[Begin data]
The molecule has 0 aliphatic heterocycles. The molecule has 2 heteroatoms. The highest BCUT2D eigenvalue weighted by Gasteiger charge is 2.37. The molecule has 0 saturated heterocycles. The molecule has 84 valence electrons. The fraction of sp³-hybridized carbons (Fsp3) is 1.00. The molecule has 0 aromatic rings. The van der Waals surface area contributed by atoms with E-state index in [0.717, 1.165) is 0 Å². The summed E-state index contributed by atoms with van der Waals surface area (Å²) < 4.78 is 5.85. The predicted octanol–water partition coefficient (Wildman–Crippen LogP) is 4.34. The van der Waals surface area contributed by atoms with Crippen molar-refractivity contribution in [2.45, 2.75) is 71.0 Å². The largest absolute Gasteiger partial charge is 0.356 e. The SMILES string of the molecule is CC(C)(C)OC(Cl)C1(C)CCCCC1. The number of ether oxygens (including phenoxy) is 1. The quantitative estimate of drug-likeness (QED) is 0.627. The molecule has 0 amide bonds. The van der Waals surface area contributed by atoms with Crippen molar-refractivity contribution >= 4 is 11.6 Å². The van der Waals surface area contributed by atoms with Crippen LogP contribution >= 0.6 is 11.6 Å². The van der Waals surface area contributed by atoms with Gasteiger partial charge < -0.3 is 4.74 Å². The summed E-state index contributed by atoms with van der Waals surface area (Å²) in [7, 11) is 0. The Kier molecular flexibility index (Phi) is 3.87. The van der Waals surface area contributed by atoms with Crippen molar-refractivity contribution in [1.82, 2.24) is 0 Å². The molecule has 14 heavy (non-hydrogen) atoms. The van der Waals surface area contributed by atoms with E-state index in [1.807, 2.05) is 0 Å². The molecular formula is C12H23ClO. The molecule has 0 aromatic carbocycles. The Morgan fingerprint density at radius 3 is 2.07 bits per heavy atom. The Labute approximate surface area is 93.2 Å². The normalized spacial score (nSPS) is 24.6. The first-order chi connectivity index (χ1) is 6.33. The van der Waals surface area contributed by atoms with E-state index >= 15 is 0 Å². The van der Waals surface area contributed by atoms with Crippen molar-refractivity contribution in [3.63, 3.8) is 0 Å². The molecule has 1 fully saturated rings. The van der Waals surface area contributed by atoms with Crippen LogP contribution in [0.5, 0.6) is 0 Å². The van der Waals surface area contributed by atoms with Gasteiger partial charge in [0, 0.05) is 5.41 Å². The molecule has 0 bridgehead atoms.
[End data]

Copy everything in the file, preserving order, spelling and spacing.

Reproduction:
The molecule has 0 aliphatic heterocycles. The molecule has 2 heteroatoms. The highest BCUT2D eigenvalue weighted by Gasteiger charge is 2.37. The molecule has 0 saturated heterocycles. The molecule has 84 valence electrons. The fraction of sp³-hybridized carbons (Fsp3) is 1.00. The molecule has 0 aromatic rings. The van der Waals surface area contributed by atoms with E-state index in [0.717, 1.165) is 0 Å². The summed E-state index contributed by atoms with van der Waals surface area (Å²) < 4.78 is 5.85. The predicted octanol–water partition coefficient (Wildman–Crippen LogP) is 4.34. The van der Waals surface area contributed by atoms with Crippen molar-refractivity contribution in [2.45, 2.75) is 71.0 Å². The largest absolute Gasteiger partial charge is 0.356 e. The SMILES string of the molecule is CC(C)(C)OC(Cl)C1(C)CCCCC1. The number of ether oxygens (including phenoxy) is 1. The quantitative estimate of drug-likeness (QED) is 0.627. The molecule has 0 amide bonds. The van der Waals surface area contributed by atoms with Crippen molar-refractivity contribution >= 4 is 11.6 Å². The van der Waals surface area contributed by atoms with Crippen LogP contribution >= 0.6 is 11.6 Å². The van der Waals surface area contributed by atoms with Gasteiger partial charge < -0.3 is 4.74 Å². The summed E-state index contributed by atoms with van der Waals surface area (Å²) in [7, 11) is 0. The Kier molecular flexibility index (Phi) is 3.87. The van der Waals surface area contributed by atoms with Crippen molar-refractivity contribution in [1.82, 2.24) is 0 Å². The molecule has 14 heavy (non-hydrogen) atoms. The van der Waals surface area contributed by atoms with E-state index in [1.807, 2.05) is 0 Å². The molecular formula is C12H23ClO. The molecule has 0 aromatic carbocycles. The Morgan fingerprint density at radius 3 is 2.07 bits per heavy atom. The Labute approximate surface area is 93.2 Å². The normalized spacial score (nSPS) is 24.6. The first-order chi connectivity index (χ1) is 6.33. The van der Waals surface area contributed by atoms with E-state index >= 15 is 0 Å². The van der Waals surface area contributed by atoms with Crippen molar-refractivity contribution in [3.63, 3.8) is 0 Å². The molecule has 1 fully saturated rings. The van der Waals surface area contributed by atoms with Crippen LogP contribution in [0.5, 0.6) is 0 Å². The van der Waals surface area contributed by atoms with Gasteiger partial charge in [0, 0.05) is 5.41 Å². The molecule has 0 bridgehead atoms.